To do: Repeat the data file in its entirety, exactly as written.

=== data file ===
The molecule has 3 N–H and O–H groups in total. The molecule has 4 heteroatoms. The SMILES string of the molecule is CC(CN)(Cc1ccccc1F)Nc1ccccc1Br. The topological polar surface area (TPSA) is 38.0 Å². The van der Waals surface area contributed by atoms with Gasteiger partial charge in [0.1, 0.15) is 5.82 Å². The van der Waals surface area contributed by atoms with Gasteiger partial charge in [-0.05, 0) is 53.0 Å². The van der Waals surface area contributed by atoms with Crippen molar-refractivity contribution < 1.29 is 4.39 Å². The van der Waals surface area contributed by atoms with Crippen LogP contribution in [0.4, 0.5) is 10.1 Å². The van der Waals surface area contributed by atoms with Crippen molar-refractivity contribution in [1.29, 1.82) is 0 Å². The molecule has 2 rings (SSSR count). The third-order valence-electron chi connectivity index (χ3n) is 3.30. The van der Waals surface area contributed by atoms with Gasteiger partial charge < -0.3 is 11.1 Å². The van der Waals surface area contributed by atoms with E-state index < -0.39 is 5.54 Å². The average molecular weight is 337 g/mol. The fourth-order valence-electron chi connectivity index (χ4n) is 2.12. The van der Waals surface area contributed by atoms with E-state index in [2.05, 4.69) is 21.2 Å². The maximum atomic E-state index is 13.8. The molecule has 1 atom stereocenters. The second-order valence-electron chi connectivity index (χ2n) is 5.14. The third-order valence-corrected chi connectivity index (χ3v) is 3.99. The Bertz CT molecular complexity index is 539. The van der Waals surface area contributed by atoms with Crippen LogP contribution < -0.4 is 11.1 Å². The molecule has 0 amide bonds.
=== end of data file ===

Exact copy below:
The molecule has 3 N–H and O–H groups in total. The molecule has 4 heteroatoms. The SMILES string of the molecule is CC(CN)(Cc1ccccc1F)Nc1ccccc1Br. The topological polar surface area (TPSA) is 38.0 Å². The van der Waals surface area contributed by atoms with Gasteiger partial charge in [0.1, 0.15) is 5.82 Å². The van der Waals surface area contributed by atoms with Gasteiger partial charge in [-0.05, 0) is 53.0 Å². The van der Waals surface area contributed by atoms with Crippen molar-refractivity contribution < 1.29 is 4.39 Å². The van der Waals surface area contributed by atoms with Crippen LogP contribution in [0.4, 0.5) is 10.1 Å². The van der Waals surface area contributed by atoms with Crippen molar-refractivity contribution in [1.29, 1.82) is 0 Å². The molecule has 2 rings (SSSR count). The third-order valence-electron chi connectivity index (χ3n) is 3.30. The van der Waals surface area contributed by atoms with Gasteiger partial charge < -0.3 is 11.1 Å². The van der Waals surface area contributed by atoms with E-state index < -0.39 is 5.54 Å². The average molecular weight is 337 g/mol. The fourth-order valence-electron chi connectivity index (χ4n) is 2.12. The van der Waals surface area contributed by atoms with E-state index in [2.05, 4.69) is 21.2 Å². The maximum atomic E-state index is 13.8. The molecule has 1 atom stereocenters. The second-order valence-electron chi connectivity index (χ2n) is 5.14. The third-order valence-corrected chi connectivity index (χ3v) is 3.99. The Bertz CT molecular complexity index is 539. The van der Waals surface area contributed by atoms with Crippen LogP contribution < -0.4 is 11.1 Å². The molecule has 0 amide bonds.